Thursday, 10 December 2015

The Curious Incident of the Dog in the Night-Time - Mark Haddon

Also published as a play.

The Curious Incident of the Dog in the Night-Time - Mark Haddon



The story begins with Christopher Boone, narrating the story in the first person, present tense, discovering a dead dog in his neighbours garden.
 The dog has been impaled with a garden fork. Christopher has an unusual psychology - he can't tell lies, his psychology makes it difficult to filter what he says in terms of 'regular' social norms, and he likes mystery stories where his hero - typically a detective - solves the mystery by accumulating facts.
 The dead dog is a fact, and the reason it has been murdered, and by whom, is a mystery. Christopher decides to solve the mystery.


Christopher is fifteen and has Asperger Syndrome. He is very good at maths and patterns, but he finds human beings difficult to understand. They don't always tell the truth.
 Apparently they say things that mean something other than what they say. He can't see any good logical reason to behave like this.


Haddon and The Curious Incident won the Whitbread Book Awards for Best Novel and Book of the Year, the Commonwealth Writers' Prize for Best First Book, and the Guardian Children's Fiction Prize.


As a writer for The Guardian remarked, "Unusually, it was published simultaneously in separate editions for adults and children."


In July 2009, Haddon wrote on his blog that "curious incident is not a book about Asperger syndrome....if anything it’s a novel about difference, about being an outsider, about seeing the world in a surprising and revealing way.
The book is not specifically about any specific disorder," and that he is not an expert on autism spectrum disorder or Asperger syndrome.

The book is dedicated to Sos Eltis, Haddon's wife, with thanks to Kathryn Heyman, Clare Alexander, Kate Shaw and Dave Cohen.

Winner of the Whitbread Book of the Year

'Outstanding...a stunningly good read'

'Mark Haddon's portrayal of an emotionally dissociated mind is a superb achievement... Wise and bleakly funny' said Ian McEwan.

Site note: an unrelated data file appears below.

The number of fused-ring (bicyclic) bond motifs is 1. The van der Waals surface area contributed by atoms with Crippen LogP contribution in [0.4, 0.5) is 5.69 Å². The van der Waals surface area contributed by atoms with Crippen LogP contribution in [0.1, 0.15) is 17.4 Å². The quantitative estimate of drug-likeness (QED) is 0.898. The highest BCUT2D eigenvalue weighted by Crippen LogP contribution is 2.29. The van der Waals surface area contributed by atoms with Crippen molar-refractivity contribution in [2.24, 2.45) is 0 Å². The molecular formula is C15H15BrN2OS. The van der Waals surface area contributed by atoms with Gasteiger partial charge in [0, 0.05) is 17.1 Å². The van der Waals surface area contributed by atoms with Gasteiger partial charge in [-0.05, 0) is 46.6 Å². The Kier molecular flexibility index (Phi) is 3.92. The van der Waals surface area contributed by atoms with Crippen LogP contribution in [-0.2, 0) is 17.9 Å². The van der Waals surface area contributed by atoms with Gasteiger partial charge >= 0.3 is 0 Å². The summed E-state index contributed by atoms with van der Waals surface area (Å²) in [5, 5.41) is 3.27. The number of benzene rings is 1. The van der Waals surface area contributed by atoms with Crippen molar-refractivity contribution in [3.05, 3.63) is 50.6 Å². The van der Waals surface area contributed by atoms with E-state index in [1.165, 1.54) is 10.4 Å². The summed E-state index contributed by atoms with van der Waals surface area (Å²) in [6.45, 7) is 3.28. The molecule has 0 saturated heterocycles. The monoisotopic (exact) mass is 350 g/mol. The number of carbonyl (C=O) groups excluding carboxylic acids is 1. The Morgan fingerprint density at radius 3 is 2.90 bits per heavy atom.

A sympathetic review:

"I first read this book at the age of ten. My younger brother was 5, and had just started primary school; the same school as the one I was at.

I loved this book and thought it was funny, and deeply moving.

My brother (lets call him Joe Bloggs!) aka JB started to have problems at school. He wasn't paying attention, didn't seem to be learning anything.

He was diagnosed with Speech and Language Problems.

This book has brought my whole family closer to the truth and we all suspect he has autism.

This book has a very realistic take on autism and has helped me understand my brother".

The book is very positively reviewed by many readers.

4 comments :

  1. I read the Human in daylight. A story of primitive,warring beings who sought to destroy every inch of the planet they lived on. But for good reason. Whoever has the largest TV wins. Yes, but I won't reveal the ending. I'll only say that it involves Sprawlmarts and rap music performed by autistic savants with bi-polar disorder.

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  3. What a cheering thought! I feel the world is more simple, though one needs to turn off the mindless media for a while to realise it ...

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  4. #contagious #empathy: If most people (or even just lots of us) got up most mornings, looked themselves in the mirror and said 'Consideration for others' the world would be transformed in a month. It is CONTAGIOUS. The principal is simple. The details are anything but ... projections, peer group support for extreme self-interest, ludicrous government policies ...

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